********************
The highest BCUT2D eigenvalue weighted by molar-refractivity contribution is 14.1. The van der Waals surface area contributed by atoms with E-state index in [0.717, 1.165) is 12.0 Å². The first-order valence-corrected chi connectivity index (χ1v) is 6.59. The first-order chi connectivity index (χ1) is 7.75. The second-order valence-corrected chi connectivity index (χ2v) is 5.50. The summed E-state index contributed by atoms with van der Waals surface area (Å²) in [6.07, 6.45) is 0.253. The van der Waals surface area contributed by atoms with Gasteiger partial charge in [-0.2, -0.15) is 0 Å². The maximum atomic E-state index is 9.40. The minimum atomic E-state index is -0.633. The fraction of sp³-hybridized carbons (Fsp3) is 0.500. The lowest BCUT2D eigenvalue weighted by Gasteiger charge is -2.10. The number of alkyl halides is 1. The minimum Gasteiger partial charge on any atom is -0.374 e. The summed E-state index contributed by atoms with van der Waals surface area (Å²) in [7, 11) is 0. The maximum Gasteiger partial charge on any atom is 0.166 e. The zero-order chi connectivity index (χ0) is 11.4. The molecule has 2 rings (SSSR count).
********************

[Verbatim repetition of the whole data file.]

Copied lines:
The highest BCUT2D eigenvalue weighted by molar-refractivity contribution is 14.1. The van der Waals surface area contributed by atoms with E-state index in [0.717, 1.165) is 12.0 Å². The first-order valence-corrected chi connectivity index (χ1v) is 6.59. The first-order chi connectivity index (χ1) is 7.75. The second-order valence-corrected chi connectivity index (χ2v) is 5.50. The summed E-state index contributed by atoms with van der Waals surface area (Å²) in [6.07, 6.45) is 0.253. The van der Waals surface area contributed by atoms with Gasteiger partial charge in [-0.2, -0.15) is 0 Å². The maximum atomic E-state index is 9.40. The minimum atomic E-state index is -0.633. The fraction of sp³-hybridized carbons (Fsp3) is 0.500. The lowest BCUT2D eigenvalue weighted by Gasteiger charge is -2.10. The number of alkyl halides is 1. The minimum Gasteiger partial charge on any atom is -0.374 e. The summed E-state index contributed by atoms with van der Waals surface area (Å²) in [7, 11) is 0. The maximum Gasteiger partial charge on any atom is 0.166 e. The zero-order chi connectivity index (χ0) is 11.4. The molecule has 2 rings (SSSR count).